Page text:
Affordable housing might be offered as a fixed term lease for below market cost (80% of market value is a common benchmark). In NSW, ‘affordable housing’ has been defined as rental accommodation for very low, low and moderate income groups. By serving a wider range of income groups, including moderate income earners who can pay higher rents, affordable housing providers are able to cross subsidise their operations.
Other jurisdictions like South Australia and the ACT, extend the definition of affordable housing include low cost home ownership – offered at a discounted price or on an equity sharing basis. In South Australia, where the planning system requires that 15% of housing in new residential areas be affordable, eligible households can obtain a discounted purchase price or enter into an equity sharing arrangement. These models can be structured so that the subsidy (and a portion of capital gains) can be recycled to provide an ongoing funding stream.
In addition to the use of government land, financial grants or incentives, the planning system often leverages affordable housing as part of new projects. Internationally, the benchmark requirement for affordable housing inclusion is usually around 15-30%, depending on the amount of government land and other resources invested in the scheme, and or the extent of value uplift associated with planning approval. Under South Australia’s 15% quota providers of social rental housing or eligible households can obtain a discounted purchase price for dwellings delivered in this way.
Lower-cost forms of housing delivered through the private market for rent or purchase – such as modest apartments, senior’s accommodation and sometimes boarding houses – can also be a critical supply of affordable accommodation. It is important to monitor the availability of such housing in the market and to encourage its ongoing provision.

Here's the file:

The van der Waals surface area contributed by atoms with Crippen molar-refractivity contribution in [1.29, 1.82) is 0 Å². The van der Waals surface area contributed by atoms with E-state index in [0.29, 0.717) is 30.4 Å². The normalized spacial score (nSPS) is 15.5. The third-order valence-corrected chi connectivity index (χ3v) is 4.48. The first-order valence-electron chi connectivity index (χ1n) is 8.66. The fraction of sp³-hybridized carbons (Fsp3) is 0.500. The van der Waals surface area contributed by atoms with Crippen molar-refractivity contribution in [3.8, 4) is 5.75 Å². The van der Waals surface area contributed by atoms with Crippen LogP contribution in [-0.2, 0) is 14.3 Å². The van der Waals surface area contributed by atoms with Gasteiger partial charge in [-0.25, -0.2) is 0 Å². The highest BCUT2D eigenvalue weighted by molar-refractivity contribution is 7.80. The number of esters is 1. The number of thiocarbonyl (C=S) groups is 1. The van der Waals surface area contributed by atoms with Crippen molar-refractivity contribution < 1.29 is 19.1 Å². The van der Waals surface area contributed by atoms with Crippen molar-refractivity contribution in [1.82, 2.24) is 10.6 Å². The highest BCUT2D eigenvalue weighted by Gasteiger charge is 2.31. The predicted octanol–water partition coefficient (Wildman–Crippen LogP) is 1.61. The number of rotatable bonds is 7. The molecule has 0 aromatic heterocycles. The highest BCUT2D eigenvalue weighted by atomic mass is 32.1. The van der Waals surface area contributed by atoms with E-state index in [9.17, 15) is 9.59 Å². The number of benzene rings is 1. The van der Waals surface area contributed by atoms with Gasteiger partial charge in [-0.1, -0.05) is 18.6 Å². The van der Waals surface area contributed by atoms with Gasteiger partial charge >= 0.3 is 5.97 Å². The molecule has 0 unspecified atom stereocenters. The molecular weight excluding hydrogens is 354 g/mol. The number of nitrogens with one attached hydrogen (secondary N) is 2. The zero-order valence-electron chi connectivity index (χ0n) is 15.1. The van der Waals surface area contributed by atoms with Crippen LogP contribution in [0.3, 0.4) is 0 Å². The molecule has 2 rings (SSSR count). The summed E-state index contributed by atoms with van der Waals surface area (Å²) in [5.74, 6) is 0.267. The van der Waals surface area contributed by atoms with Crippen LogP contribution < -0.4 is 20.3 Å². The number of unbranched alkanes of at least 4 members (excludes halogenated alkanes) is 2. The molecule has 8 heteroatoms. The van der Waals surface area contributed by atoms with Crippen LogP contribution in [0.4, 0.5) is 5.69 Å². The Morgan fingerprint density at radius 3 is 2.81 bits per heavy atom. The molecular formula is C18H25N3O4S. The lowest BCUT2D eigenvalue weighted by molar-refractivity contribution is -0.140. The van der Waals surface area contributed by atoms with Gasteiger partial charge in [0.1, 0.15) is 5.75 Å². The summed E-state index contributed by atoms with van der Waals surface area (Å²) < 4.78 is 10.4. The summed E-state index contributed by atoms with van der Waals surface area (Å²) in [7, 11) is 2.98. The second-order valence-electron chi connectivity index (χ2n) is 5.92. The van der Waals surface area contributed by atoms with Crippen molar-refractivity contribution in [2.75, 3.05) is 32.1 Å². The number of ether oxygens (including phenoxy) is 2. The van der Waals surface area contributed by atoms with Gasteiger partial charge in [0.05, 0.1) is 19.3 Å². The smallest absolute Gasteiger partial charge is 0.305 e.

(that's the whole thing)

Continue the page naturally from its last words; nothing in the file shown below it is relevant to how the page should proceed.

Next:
Affordable housing development in inner Sydney
Affordable housing is often provided by non-profit management and or housing developers, but could also be developed by the private sector. In Sydney, the City West housing company was established in 1994 to develop, build, and manage affordable housing initially in the Pyrmont/Ultimo urban renewal area and now over a wider area. Currently, City West has delivered over 730 units of affordable rental accommodation in Pyrmont/Ultimo, Green Square, and North Eveleigh (which won the UDIA NSW Excellence in Affordable Development award in 2015). However, overall less than one per cent of new supply in major renewal areas such as Green Square / Victoria Park has been in the form of dedicated affordable rental units [iv].
While investing in transport infrastructure and new urban facilities improves accessibility and catalyses housing and economic growth, it is critical to ensure that these benefits are not solely capitalised in higher rents and prices which exacerbate the affordability pressures faced by lower income groups. Rather, the value created through urban renewal and development processes can and should be used to leverage a pipeline of diverse and affordable homes to meet the needs of households across the income spectrum.
Nicole Gurran is Professor of Urban Planning at the University of Sydney where she teaches and researches on housing and urban policy.
[ii] Center for Affordable Housing. (2015). Local Housing Information Kit. Sydney: Family and Community Services.
[iii] Center for Affordable Housing. (2015). Local Housing Information Kit. Sydney: Family and Community Services.
[iv] City of Sydney. (2015). Housing Issues Paper. Sydney: City of Sydney.